marți, 16 februarie 2010

frumoşii (mei) nebuni...

Zilele astea am descoperit un artist american, Jean Michel Basquiat, un protejat al lui Andy Warhol, a cărui viaţă m-a fascinat. Adunând informaţii despre el am găsit un eseu de René Ricard, The Radiant Child, scriitor care l-a promovat ceva timp pe copilul teribil. Am găsit un pasaj care mi-a plăcut enorm, şi pentru că nu vreau să stric curgerea lui în engleză, nu-l voi traduce. Îl las aici ca însemn:

"Everybody wants to get on the Van Gogh Boat. There is no trip so horrible that someone won't take it. Nobody wants to miss the Van Gogh Boat. The idea of the unrecognized genius slaving away in a garret is a deliciously foolish one. We must credit the life of Vincent van Gogh for really sending that myth into orbit. How many pictures did he sell. One. He couldn't give them away. Almost no one could bear his work, even among the most modern of his colleagues. In the movie Lust For Life there is a scene of Kirk Douglas (as van Gogh) in front of La Grande Jatte being treated rudely by Georges Seurat. When I went to the Art Institute of Chicago to see the Grande Jatte, it was having a hard time competing with the white walls of the gallery. This habit of putting old pictures up against the white walls is deadly, the walls reflecting more light than the picture, but van Gogh's Bedroom at Arles was on the opposite wall and it was screaming at my back and I turned around and I listened. He has to be the most modern artist, still. Van Gogh's don't crack. But everybody hated them. We're so ashamed of his life that the rest of art history will be retribution for van Gogh's neglect. No one wants to be part of a generation that ignores another van Gogh. And yet looking at art history we see that these other guys were pros. They started when they were kids. They sold their work. They worked on commission. There is no great artist in all art history who was as ignored as van Gogh, yet people are still afraid of missing the Van Gogh Boat."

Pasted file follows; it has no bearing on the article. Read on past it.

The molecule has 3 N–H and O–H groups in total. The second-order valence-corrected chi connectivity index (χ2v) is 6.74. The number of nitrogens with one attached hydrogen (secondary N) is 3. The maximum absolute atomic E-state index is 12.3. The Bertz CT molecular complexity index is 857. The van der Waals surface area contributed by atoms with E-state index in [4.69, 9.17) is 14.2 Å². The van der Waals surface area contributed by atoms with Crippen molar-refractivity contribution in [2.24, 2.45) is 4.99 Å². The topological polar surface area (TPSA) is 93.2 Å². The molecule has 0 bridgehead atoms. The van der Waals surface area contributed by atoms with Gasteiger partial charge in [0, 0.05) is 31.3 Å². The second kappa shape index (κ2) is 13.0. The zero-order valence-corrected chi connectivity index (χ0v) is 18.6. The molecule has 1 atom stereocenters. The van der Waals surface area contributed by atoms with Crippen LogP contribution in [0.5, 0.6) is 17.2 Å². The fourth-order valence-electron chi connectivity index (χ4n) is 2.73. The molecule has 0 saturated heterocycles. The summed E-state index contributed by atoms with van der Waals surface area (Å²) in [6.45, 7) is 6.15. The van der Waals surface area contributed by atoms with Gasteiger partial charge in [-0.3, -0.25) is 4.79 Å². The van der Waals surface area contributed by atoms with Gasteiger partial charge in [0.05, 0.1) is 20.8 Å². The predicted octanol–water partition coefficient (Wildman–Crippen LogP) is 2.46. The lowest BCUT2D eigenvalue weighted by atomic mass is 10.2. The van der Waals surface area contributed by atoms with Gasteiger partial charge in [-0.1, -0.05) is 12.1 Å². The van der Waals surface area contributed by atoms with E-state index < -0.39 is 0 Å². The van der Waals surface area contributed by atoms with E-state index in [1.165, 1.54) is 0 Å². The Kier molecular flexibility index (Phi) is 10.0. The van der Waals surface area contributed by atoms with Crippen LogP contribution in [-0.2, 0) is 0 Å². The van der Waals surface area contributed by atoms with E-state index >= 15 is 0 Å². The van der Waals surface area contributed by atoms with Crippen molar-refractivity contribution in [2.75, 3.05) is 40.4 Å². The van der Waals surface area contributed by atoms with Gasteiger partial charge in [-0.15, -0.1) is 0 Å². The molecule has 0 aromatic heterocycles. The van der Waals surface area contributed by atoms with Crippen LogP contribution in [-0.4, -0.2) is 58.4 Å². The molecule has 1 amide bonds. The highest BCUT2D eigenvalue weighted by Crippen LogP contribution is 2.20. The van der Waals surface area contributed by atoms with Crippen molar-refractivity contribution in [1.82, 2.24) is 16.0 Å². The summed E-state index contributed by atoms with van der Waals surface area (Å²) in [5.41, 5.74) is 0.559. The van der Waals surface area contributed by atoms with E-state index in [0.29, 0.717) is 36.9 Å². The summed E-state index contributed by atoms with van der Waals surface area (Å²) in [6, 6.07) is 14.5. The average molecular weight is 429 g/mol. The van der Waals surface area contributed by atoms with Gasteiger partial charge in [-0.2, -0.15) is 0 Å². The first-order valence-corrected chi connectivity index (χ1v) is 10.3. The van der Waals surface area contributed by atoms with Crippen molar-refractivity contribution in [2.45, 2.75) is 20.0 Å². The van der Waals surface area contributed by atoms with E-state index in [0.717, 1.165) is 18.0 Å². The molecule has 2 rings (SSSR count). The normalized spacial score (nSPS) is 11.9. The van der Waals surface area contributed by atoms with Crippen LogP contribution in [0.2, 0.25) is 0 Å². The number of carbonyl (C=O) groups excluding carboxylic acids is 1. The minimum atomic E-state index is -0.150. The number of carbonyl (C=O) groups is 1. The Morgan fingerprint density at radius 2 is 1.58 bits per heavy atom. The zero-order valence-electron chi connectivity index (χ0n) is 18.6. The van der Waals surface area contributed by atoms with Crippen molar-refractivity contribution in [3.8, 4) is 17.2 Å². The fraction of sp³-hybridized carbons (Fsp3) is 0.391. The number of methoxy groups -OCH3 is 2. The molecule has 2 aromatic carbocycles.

Jean-Michel Basquiat (1960-1988); Photographer James VanDerZee